“Given the history, a change in management could hardly hurt and might do some good,” Sen. Charles Schumer, D-N.Y., said Sunday.
Wagoner’s ouster came just before President Barack Obama planned to announce what Chrysler and GM must do to get government loans beyond the $17.4 billion they have already received.
Several senior administration officials said GM will get enough government aid to restructure over the next 60 days, while Chrysler will get up to $6 billion and 30 days to complete an alliance with Italian automaker Fiat SpA. If Chrysler fails to reach a deal with Fiat or another partner, the government won’t provide any further financing, likely sending the company into liquidation.
The officials spoke on condition of anonymity because they were not authorized to make the details public.
Wagoner, a former Duke University basketball player, joined GM in 1977, serving in several capacities in the U.S., Brazil and Europe. He became president and chief executive in 2000 and has served as chairman and CEO since May 2003.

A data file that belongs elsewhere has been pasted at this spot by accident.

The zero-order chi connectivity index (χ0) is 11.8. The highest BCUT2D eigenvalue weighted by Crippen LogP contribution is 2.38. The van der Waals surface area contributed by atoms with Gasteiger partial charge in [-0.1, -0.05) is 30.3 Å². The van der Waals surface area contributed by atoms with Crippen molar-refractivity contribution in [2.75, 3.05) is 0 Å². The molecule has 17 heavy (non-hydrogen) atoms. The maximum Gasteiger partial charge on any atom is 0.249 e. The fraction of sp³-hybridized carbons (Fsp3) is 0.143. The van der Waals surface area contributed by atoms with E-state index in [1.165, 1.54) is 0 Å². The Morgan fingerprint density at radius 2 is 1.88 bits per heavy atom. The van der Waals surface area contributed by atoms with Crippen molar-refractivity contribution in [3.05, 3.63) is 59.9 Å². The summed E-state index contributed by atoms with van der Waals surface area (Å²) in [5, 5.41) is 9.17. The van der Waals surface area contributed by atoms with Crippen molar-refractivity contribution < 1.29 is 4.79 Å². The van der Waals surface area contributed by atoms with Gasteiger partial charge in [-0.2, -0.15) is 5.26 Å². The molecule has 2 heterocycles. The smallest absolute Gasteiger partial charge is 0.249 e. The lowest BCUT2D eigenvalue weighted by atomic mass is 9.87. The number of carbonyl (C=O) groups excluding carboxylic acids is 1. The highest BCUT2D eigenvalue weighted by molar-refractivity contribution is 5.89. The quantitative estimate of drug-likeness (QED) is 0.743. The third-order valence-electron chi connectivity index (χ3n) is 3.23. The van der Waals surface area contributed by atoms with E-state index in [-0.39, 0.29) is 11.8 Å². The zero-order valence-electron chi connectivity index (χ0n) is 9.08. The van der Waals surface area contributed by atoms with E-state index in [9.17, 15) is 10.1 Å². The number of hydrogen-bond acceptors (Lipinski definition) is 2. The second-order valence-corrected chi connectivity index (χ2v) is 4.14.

In a December interview with The Associated Press, he declined to speculate on suggestions that he step down.
“I’m doing what I do because it adds a lot of value to the company,” Wagoner said. “It’s not clear to me that experience in this industry should be viewed as a negative, but I’m going to do what’s right for the company and I’ll do it in consultation with the (GM) board (of directors).”
Wagoner isn’t the first CEO to lose his job as part of a government bailout. The CEOs of mortgage giants Fannie Mae and Freddie Mac were forced out after the government took over the companies in the fall. Robert Willumstad, the former CEO of American International Group Inc., left the company in September.
GM cannot make severance payments to Wagoner or other senior executives under the terms of its governments loans. The company said in its annual report this month that Wagoner is eligible to retire under GM’s salaried employee and executive retirement plans, but the amount he would receive was unclear.

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Obama denies bailout funds for automakers
Fate of Hummer to be decided by Tuesday

GM and Chrysler were required by the Bush administration to get major concessions from debtholders and the United Auto Workers, with a deadline of March 31 for signed contracts. But very little headway was made in the negotiations this weekend as the parties awaited Obama’s announcement.
Wagoner said in a statement early Monday that he was asked to “step aside” during a meeting with Obama administration officials on Friday, and he consented.